servo. Cut the angle stock using a Dremel tool with a cutting wheel,
and hand file it to achieve the correct final dimension. Test fit
the servo frequently while you are working to make sure the opening
is not too large. Photo 2 shows the aluminum bracket with the
correct size opening cut into it.
Photo 2 Front view of the aluminum bracket
Photo 3 Back view of the bracket with blind nuts
In order to fasten the bracket to the wood
mounting sheet in the hull, it is necessary to drill two 1/8
diameter holes in the horizontal portion of the bracket. The holes
must be positioned to be clear of the servo and servo arm as shown
in Photo 2, in order to easily remove the entire assembly from the
hull after final installation.
Once the correct size opening has been cut into the right angle
aluminum stock, temporarily place the servo into the bracket
(similar to Photo 3), and mark the servo mounting holes on the
aluminum bracket. Remove the servo and drill 3/32 diameter holes so
that the #2-56 cap head screw can pass though the aluminum. Cut two
small rectangular pieces of 5/32 aircraft plywood and glue them to
the back of the aluminum bracket using medium CA glue. Roughen the
aluminum with sandpaper where it is to be glued. As shown in Photo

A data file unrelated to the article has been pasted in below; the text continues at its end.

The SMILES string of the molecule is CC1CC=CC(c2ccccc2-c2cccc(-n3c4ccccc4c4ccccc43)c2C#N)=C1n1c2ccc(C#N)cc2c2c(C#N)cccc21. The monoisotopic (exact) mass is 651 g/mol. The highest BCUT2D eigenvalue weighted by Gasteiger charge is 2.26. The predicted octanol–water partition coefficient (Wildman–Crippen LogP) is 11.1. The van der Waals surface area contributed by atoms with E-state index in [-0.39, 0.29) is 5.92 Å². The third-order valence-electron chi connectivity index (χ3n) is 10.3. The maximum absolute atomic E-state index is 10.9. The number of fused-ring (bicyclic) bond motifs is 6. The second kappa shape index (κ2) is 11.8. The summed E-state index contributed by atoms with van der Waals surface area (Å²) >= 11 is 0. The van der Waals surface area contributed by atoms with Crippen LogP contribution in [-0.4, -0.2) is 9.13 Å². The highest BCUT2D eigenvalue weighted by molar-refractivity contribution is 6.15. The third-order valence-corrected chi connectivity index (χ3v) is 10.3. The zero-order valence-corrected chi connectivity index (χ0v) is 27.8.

3, the wood pieces may need to be slightly larger than the bracket
sides in order to hold the #2-56blind nuts. Test fit the #2-56 blind
nuts on the wood pieces to ensure the correct size of wood.
Once the plywood backing pieces are glued onto the bracket, drill
the mounting holes through the plywood using the holes in the
aluminum bracket as a guide. Carefully press or tap the #2-56 blind
nuts into the holes on the plywood backing pieces as shown in Photo
3.2 Installing the Servo in the Bracket:
The servo can now be installed in the bracket using #2-56 cap head
screws, lock washers and flat washers. The blind nuts, fixed in
place on the plywood backing, make it very easy to install the
servo. In this example, the servo is installed with the rubber
grommets and brass sleeves around the mounting screws to provide
isolation from vibration. This is optional for FE boats, but is
normal practice for RC boats that have gas or nitro engines. Photos
4 and 5 show the finished bracket with the servo installed in place.
Photo 4: Front view - Servo in bracket
Photo 5: Side view Servo in bracket
SECTION 4: WOOD MOUNTING SHEET
Now that the servo bracket has been fabricated and assembled, all
that remains is to securely fasten the bracket to the boat hull.
Rather than glue the bracket directly to the hull, a wood sheet will
be glued into the hull and then the aluminum bracket will be screwed
on to the sheet. The wood sheet provides a large gluing area in the
hull and thus allows for a very strong bond to the hull, while the
use of screws to fasten the bracket to the sheet allows ease of
servo removal for maintenance or repairs.
Select the location within the hull where the servo is to be
installed. Typically this will be near the stern of the FE boat and
in such a position that a simple straight push rod can be used to
control the rudder arm. Photo 7 shows a typical location for a
hydroplane model boat. There must be sufficient space to accommodate
the servo, bracket and a plywood sheet under the aluminum bracket.